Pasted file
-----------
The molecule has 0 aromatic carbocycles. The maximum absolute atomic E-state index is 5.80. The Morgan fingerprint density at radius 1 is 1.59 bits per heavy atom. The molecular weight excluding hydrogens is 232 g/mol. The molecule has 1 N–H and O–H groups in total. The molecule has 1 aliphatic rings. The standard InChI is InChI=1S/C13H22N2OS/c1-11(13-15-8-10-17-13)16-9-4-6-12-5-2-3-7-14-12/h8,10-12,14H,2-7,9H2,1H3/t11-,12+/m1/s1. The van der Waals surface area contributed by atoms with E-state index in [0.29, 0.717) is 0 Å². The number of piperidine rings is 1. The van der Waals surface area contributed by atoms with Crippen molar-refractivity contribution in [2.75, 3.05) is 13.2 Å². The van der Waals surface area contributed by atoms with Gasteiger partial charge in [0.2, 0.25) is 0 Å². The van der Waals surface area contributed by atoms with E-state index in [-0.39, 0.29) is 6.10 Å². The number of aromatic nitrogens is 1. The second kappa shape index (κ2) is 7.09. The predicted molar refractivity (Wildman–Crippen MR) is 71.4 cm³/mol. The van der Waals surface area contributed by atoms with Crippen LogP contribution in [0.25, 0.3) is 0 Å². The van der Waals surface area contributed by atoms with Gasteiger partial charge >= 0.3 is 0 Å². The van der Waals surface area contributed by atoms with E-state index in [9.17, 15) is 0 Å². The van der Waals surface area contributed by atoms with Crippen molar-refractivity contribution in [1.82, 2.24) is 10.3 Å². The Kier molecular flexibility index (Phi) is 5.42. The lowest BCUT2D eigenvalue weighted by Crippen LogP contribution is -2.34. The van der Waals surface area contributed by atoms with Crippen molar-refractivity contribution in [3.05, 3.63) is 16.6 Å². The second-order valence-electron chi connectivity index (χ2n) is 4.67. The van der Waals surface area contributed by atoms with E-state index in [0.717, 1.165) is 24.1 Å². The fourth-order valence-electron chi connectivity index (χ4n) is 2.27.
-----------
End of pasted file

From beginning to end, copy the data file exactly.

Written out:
The molecule has 0 aromatic carbocycles. The maximum absolute atomic E-state index is 5.80. The Morgan fingerprint density at radius 1 is 1.59 bits per heavy atom. The molecular weight excluding hydrogens is 232 g/mol. The molecule has 1 N–H and O–H groups in total. The molecule has 1 aliphatic rings. The standard InChI is InChI=1S/C13H22N2OS/c1-11(13-15-8-10-17-13)16-9-4-6-12-5-2-3-7-14-12/h8,10-12,14H,2-7,9H2,1H3/t11-,12+/m1/s1. The van der Waals surface area contributed by atoms with E-state index in [0.29, 0.717) is 0 Å². The number of piperidine rings is 1. The van der Waals surface area contributed by atoms with Crippen molar-refractivity contribution in [2.75, 3.05) is 13.2 Å². The van der Waals surface area contributed by atoms with Gasteiger partial charge in [0.2, 0.25) is 0 Å². The van der Waals surface area contributed by atoms with E-state index in [-0.39, 0.29) is 6.10 Å². The number of aromatic nitrogens is 1. The second kappa shape index (κ2) is 7.09. The predicted molar refractivity (Wildman–Crippen MR) is 71.4 cm³/mol. The van der Waals surface area contributed by atoms with Crippen LogP contribution in [0.25, 0.3) is 0 Å². The van der Waals surface area contributed by atoms with Gasteiger partial charge >= 0.3 is 0 Å². The van der Waals surface area contributed by atoms with E-state index in [9.17, 15) is 0 Å². The van der Waals surface area contributed by atoms with Crippen molar-refractivity contribution in [1.82, 2.24) is 10.3 Å². The Kier molecular flexibility index (Phi) is 5.42. The lowest BCUT2D eigenvalue weighted by Crippen LogP contribution is -2.34. The van der Waals surface area contributed by atoms with Crippen molar-refractivity contribution in [3.05, 3.63) is 16.6 Å². The second-order valence-electron chi connectivity index (χ2n) is 4.67. The van der Waals surface area contributed by atoms with E-state index in [0.717, 1.165) is 24.1 Å². The fourth-order valence-electron chi connectivity index (χ4n) is 2.27.